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Video Game / Constructor

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A Real-Time Strategy game set in a warped satire of the UK. You're put in the role of a building contractor. The object is to build and nurture a thriving neighborhood, with the ultimate goal of putting your rivals out of business.

Also, each of the companies are owned by organised crime firms. That's a bit of a sticky wicket, eh, wot?

Provided they're kept happy, tenants will breed rapidly, swelling your ranks with tomorrow's civil servants — all of whom are on the take. For instance, producing a General Practitioner grinds your rivals' hospitals to a halt, while having a Magistrate results in longer jail sentences for undesirables. Think of it as The Sims meets The Departed.

Much of the game's strategy comes from its tenant types, all of whom produce different workers and have their own respective quirks. They also tend to complain — a lot. Players also have to contend with the omnipotent City Council, which sometimes demands you develop a specific estate within the allotted time. Fail to do so, and you'll be sacked. Literally.


Constructor was developed for MS-DOS and released in 1997. The game was ported to the PlayStation, macOS and Windows-native DirectX-3 the following year. A sequel set in The Roaring '20s, Constructor: Street Wars (Mob Rule in North America) was released, but was not well-liked by fans. A HD remake of the original game is set for release in February 2017 for PlayStation 4, Xbox One, Nintendo Switch, and PC.


This game provides examples of:

  • Amusement Park of Doom: The "House of Fun" arcade, which produces Clown units. When a clown captures an enemy NPC, he escorts them to the aptly-named "Wheel of Death" ride.
  • Angrish: Visit the home of a complaining tenant and you'll hear them grunt, groan, squeak, splutter and mutter gibberish.
  • Arbitrary Headcount Limit: You can have five of each house type, ten of each tenant rank, twenty handymen and thirty workers. Enemy houses count against your own limit. Council missions will have you scrabbling to seize or destroy enemy estates just to raise the limit.
    • In the sequel, you can technically make as many of any unit as you want. However, if it gets too high, the city will cut the overpopulation problem at the source (kill the tenant responsible, in other words). With enough firepower and a watchful eye, you can stop this though.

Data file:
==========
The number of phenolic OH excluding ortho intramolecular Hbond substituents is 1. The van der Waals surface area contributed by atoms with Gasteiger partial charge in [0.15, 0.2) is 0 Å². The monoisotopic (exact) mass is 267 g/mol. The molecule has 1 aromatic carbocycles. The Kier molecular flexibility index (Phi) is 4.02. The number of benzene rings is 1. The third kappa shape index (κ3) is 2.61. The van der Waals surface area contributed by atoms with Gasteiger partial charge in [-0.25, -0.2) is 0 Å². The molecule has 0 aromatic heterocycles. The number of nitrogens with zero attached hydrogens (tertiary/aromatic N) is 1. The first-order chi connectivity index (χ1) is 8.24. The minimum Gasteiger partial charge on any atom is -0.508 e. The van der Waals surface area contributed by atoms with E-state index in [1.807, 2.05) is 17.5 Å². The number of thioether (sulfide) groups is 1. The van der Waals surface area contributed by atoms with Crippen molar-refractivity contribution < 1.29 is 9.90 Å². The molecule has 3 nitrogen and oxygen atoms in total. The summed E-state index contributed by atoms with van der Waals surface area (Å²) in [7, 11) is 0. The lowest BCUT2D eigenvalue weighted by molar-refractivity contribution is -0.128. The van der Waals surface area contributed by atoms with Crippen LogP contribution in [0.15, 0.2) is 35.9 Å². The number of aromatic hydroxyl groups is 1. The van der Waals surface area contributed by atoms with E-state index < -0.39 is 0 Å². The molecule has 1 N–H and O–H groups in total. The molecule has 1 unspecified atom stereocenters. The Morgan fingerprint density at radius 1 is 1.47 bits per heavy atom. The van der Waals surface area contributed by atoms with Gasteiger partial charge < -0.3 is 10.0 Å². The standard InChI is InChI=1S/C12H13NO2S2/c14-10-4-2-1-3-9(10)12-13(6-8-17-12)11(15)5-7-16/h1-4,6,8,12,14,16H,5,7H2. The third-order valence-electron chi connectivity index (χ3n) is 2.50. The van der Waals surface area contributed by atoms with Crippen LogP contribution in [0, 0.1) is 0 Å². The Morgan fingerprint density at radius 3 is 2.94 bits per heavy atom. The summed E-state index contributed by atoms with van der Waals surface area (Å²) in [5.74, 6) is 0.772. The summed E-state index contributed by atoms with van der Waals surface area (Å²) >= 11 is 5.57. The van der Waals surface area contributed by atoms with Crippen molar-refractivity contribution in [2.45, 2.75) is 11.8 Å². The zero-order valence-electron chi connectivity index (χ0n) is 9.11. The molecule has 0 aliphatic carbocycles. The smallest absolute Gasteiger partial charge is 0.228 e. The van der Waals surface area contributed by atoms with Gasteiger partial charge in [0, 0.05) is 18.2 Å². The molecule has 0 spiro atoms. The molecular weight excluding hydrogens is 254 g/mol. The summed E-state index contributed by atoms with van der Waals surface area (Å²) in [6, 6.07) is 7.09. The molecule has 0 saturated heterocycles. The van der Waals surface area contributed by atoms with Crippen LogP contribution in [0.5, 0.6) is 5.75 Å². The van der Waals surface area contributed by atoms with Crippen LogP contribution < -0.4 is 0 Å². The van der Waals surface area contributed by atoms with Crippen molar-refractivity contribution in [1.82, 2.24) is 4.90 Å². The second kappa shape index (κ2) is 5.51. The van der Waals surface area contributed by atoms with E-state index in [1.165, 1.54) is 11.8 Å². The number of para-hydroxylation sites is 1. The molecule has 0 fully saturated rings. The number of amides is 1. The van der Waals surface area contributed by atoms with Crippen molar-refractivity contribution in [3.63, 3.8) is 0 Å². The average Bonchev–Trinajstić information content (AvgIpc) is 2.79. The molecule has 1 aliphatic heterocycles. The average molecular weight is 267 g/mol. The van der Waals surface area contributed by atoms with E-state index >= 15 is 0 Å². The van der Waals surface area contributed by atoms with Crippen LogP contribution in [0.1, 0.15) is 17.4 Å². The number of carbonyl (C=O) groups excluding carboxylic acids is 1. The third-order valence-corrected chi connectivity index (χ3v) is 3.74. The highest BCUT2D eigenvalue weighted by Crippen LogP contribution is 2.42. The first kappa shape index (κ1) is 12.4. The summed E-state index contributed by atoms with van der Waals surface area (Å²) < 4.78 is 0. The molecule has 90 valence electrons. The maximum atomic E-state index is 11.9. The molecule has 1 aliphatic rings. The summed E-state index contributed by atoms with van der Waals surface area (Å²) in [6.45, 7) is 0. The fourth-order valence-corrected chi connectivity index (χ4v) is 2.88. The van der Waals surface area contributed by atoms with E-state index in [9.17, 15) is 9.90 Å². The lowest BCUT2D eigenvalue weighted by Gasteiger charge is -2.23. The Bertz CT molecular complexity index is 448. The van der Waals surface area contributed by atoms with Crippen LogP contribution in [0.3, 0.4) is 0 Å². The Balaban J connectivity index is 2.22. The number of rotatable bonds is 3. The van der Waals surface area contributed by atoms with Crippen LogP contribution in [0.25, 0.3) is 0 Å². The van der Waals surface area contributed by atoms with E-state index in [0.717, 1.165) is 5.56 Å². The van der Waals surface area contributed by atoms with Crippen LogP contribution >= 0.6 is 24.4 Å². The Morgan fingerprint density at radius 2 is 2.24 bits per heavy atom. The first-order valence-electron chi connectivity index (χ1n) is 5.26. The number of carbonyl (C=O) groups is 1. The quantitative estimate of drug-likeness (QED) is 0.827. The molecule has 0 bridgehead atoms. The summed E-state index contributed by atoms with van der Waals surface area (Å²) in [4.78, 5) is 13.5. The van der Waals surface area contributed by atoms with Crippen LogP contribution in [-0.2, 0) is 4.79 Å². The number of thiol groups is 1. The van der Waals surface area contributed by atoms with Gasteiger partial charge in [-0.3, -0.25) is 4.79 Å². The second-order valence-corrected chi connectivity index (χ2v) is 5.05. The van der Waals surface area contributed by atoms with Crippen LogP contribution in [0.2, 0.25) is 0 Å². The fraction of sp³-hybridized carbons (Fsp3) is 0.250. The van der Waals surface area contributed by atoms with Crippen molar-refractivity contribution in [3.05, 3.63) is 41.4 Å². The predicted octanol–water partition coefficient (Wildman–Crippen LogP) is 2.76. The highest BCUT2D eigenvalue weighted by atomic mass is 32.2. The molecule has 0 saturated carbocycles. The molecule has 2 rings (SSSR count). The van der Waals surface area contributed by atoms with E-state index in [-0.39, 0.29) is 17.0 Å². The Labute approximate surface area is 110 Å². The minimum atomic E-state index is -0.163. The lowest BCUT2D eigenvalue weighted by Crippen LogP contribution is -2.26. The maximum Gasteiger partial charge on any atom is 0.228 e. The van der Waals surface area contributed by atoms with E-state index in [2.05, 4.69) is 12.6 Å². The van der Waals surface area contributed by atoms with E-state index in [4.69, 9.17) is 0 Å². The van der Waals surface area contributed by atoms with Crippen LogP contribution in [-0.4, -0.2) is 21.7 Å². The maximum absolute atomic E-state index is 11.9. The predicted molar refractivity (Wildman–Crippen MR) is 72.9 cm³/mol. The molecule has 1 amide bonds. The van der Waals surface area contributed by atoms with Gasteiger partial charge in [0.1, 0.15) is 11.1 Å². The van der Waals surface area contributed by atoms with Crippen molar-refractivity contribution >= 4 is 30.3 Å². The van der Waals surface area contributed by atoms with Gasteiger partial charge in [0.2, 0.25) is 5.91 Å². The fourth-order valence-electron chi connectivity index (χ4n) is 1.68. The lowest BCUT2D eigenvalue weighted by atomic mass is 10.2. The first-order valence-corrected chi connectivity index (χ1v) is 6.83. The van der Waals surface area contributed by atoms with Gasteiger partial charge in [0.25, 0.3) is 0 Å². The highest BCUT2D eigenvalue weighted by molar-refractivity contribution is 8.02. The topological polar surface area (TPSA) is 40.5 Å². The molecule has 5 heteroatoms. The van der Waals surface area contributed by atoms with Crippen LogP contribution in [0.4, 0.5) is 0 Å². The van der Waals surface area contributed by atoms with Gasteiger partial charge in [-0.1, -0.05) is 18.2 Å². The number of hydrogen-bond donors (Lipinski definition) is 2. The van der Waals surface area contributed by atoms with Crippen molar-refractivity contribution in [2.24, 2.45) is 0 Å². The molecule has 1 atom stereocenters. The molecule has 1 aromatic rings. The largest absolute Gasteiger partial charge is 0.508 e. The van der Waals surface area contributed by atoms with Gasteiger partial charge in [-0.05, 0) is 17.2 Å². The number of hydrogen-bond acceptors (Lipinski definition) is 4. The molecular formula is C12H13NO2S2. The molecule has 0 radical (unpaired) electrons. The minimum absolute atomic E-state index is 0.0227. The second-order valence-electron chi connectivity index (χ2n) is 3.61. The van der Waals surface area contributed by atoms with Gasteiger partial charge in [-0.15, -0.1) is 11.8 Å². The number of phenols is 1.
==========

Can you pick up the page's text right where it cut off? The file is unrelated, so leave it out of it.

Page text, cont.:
• Artificial Stupidity: Although effective at harassing your estates early in the game, the AI's tendency to overextend itself makes it a laughably weak enemy later on. The computer also lacks proper planning, which eventually leads to mass evictions.
  • Badass in a Nice Suit: Gangster units (shown on the left in the header image) are dressed to the nines.
  • Beat Them at Their Own Game:
    • Hippies can lure enemy Hippies out of the house they're squatting in.
    • Ghosts can scare tenants out of their houses. Clowns can scare ghosts out of the houses they're haunting.
  • Big Creepy-Crawlies: Neglected houses will produce man-sized cockroaches, which then begin strolling around the block on two legs.
  • Cardboard Prison: Police stations are useful for keeping scum off the streets, but become overcrowded quickly. Prisons are the next step up.
  • Chainsaw Good: Psychos (or "Gimps") are the most powerful melee unit. When set loose on a rival's land, they start revving their chainsaw maniacally, scaring away all workers and foremen on the site. Even gangsters are no match for the fat shirtless guy with a mask. However, a cop can apprehend them with little difficulty. With luck, they will serve out a 1000 day sentence in a maximum security jail you just built, and not get paroled in a week.
  • Color-Coded for Your Convenience: The opposing teams: Green, Red, Yellow and Blue.
  • Concealment Equals Cover: When being pursued by opposing units, fleeing into a subway entrance will cut the chase short. This gets pretty irritating when the computer does it.
  • Crapsack World: You wouldn't want to live next to ANY of the hideously grotesque caricatures in this game. And the maximum life expectancy is only about 10 years!
  • Damage Is Fire: Damaged houses produce more and more flames, before finally exploding. Unless their plumbing has been sabotaged, in which case, they'll produce jets of water.
  • Delayed Explosion: The sad fate of many a unit. It's an easy mistake to destroy an opponent's building before your units have gotten clear of the site, wiping them out in one fell swoop. Similarly, it's common to run away too soon, leaving the building with a small sliver of health. Then, inevitably, you send in a single unit to finish it off, and — yeah.
  • Demonic Possession: Ghosts have the option of possessing NPCs, turning them gray and rendering them uncontrollable for a short period.
  • Dirty Cop: Useful for protecting neighborhoods. While they don't qualify as melee units, they're the best method of ridding your place of psychos (short of just blowing up the biker bar, of course).
  • Domino Mask: Thieves wear these.
  • Gangster Land: Mob Rule/Street Wars' setting - its entire economy is run by feuding gangsters.